A Michelin-starred meal for less than $20? You can find it in Hong Kong, along with a vast array of other gourmet treats in the most unpretentious of settings.
Dining like the locals in Hong Kong requires going beyond the externals. On streets lined with hawkers’ stalls and walk-up apartment blocks, the aromas and sights of fresh food being prepared and cooked are pervasive.
Those who are willing to look beyond the often simple décor of tiny restaurants–and in some cases share a table with other diners–will be rewarded with some of the tastiest and most freshly made food available anywhere.
On a post-cruise stay in this ever-changing city, we booked one of the daily foodie tours offered through the Hong Kong Tourism Board. Our starting point is Sham Shui Po, a working- class area of Kowloon near the Prince Edward MTR (subway) station.
The sidewalks here are cluttered with displays of clothes for sale and folding tables piled high with new and used electronics and housewares. There are also scores of unpretentious restaurants and bakeries cooking up food that gets sold to local residents in the know as soon as it’s made.
Let’s have a tour of local tastes:
1) Tim Ho Wan
If not for the regular lines outside, you’d be hard pressed to find the doorway adorned with red labels on Fuk Wing Street (no guys… in Cantonese Fuk means good fortune). The stickers proclaim that the austere looking Tim Ho Wan dim sum restaurant has been awarded a star in the Michelin Guide.
It’s the home base of Chef Mak Kwai Pui, who used to work in the 3 Michelin star Lung King Hing of the Four Seasons Hotel. He says he wanted to make top-quality dim sum available to people who can’t afford to dine in luxury hotels.
The restaurant is sparsely decorated and crowded and the menu is a paper place mat with photos of the dishes that look much like classic dim sum favorites. But the proof is in the tasting. They’re made with ultra-fresh ingredients and meticulous care and what Chef Mak calls “heart.”
It’s a common mistake to eat dim sum as soon as it arrives at the table, the chef advises. The secret to savoring the taste of dim sum is to let it cool a bit before you bite in.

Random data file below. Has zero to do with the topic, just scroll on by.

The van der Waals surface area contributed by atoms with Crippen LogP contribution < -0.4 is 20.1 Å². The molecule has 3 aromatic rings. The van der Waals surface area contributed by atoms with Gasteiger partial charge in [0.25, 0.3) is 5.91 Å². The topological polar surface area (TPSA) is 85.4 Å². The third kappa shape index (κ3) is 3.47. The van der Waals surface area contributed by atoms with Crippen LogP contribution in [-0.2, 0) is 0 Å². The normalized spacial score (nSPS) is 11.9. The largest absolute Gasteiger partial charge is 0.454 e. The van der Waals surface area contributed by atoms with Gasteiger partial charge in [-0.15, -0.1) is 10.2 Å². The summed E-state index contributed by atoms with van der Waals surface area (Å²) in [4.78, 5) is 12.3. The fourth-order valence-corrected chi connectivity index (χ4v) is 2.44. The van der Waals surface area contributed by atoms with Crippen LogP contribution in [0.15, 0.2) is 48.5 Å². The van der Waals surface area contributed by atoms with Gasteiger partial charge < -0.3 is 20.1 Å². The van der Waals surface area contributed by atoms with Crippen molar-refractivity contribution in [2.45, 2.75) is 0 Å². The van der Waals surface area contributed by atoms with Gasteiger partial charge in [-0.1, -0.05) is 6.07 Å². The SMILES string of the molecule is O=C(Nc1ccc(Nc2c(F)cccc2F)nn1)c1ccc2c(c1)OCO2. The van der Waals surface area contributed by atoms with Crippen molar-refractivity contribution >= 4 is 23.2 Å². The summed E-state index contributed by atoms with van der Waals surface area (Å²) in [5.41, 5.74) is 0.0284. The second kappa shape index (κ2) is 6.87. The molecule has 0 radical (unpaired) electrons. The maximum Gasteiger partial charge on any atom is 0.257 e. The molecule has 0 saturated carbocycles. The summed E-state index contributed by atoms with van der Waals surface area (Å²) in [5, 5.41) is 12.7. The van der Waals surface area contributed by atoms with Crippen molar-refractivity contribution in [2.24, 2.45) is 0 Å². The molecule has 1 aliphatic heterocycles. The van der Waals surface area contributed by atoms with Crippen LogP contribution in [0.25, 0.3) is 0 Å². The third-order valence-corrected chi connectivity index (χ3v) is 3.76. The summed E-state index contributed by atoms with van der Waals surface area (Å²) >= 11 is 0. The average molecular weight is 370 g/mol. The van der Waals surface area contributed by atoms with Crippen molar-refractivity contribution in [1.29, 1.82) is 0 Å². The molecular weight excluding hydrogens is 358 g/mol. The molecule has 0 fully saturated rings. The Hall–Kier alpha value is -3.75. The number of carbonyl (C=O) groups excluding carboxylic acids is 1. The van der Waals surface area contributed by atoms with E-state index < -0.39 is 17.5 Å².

What can they do to make a pork bun rise to gourmet levels? Bite into one here and you’ll find out. The exterior is crumbly and fluffy and the barbecued pork inside oozes with a sweet and salty sauce.
Each bite of a chiu chow style steamed dumpling or glue rice steamed in lotus leaf is an explosion of flavor. Other specialties are the vermicelli roll stuffed with pig’s liver and pan fried carrot cake and the melt in your mouth steamed egg cake Nothing on the menu costs more than the equivalent of about $4 U.S.
The concept is so popular there are now four other locations of the restaurant in Hong Kong and one in Singapore.
2) Pat Sin Bakery
Next is a walk to visit a bakery that’s become a local legend. It started as the bakery for a restaurant that closed a couple of decades ago and the family moved the equipment to Nam Cheong Street and set it up as an independent shop.
Now operated by a second generation, it’s become a tradition for its consistently top quality products including walnut cookies, sesame rolls and fried red bean dumplings and hand-made moon cakes. A gold plaque inside the restaurant bears the initials PS, for Pat Sin, which means “eight immortals.”
3) Chinese French Toast
Next a quick stop for what you won’t often find in Chinese restaurants in other parts of the world, but is a specialty in this neighborhood. A local snack is two slices of bread dipped in an egg sauce and fried and then served with a jam filling and drizzled with maple syrup. It would make an excellent breakfast with a mug of tea. It’s tasty, but filling and we’ve got a lot of eating left to do on our tour.
4) Lau Sam Kee Noodle Shop
The tiny Lau Sam Kee shop has been famous for its Cantonese bamboo noodles for 60 years. They still knead and roll the dough by hand with bamboo poles, a time-consuming process of repeated rolling that brings out flavor and resilience in the structure of the flour.
Unlike ordinary noodles that get flabby in cooking, these ultra-thin noodles keep their crunch and they never stick together. They’re served on simple plates with steamed vegetables and tea or soda.
5) Put Chai Ko
Then, if you haven’t yet had your fill, there’s a final stop at a street-corner shop for a dessert, or just a taste of a Hong Kong street food specialty: bean pudding or put chai ko. The sweet, rich almost cake-like pudding became popular in the 1980s when it was sold all over the city from pushcarts. Today, it’s less ubiquitous but still found in many local street food stands and served on tissue paper for eating on the go.
If you ask, you can get a small taste for free. After so many tastings this afternoon, that’s all I wanted. The sweet treat is a fitting way to top off a great street meal.
6) Snake soup anyone?
We could go on. For the brave, there’s snake soup emporium as well on Fuk Wa Street. I’ve tried snake soup in the past (tastes kind of like chicken), although it’s not my thing, I’m sure it their version is wonderful. But I’ve reached my limit for an afternoon of eating. You can also buy a belt made with the skins of the critters they cook, but they’re an acquired taste in fashion.
And all the restaurants with their well-worn tables and paper menus live up to the old saying that in Chinese cuisine it’s not the setting but what’s on the plate that counts.
That’s what makes Hong Kong such a fascinating food adventure.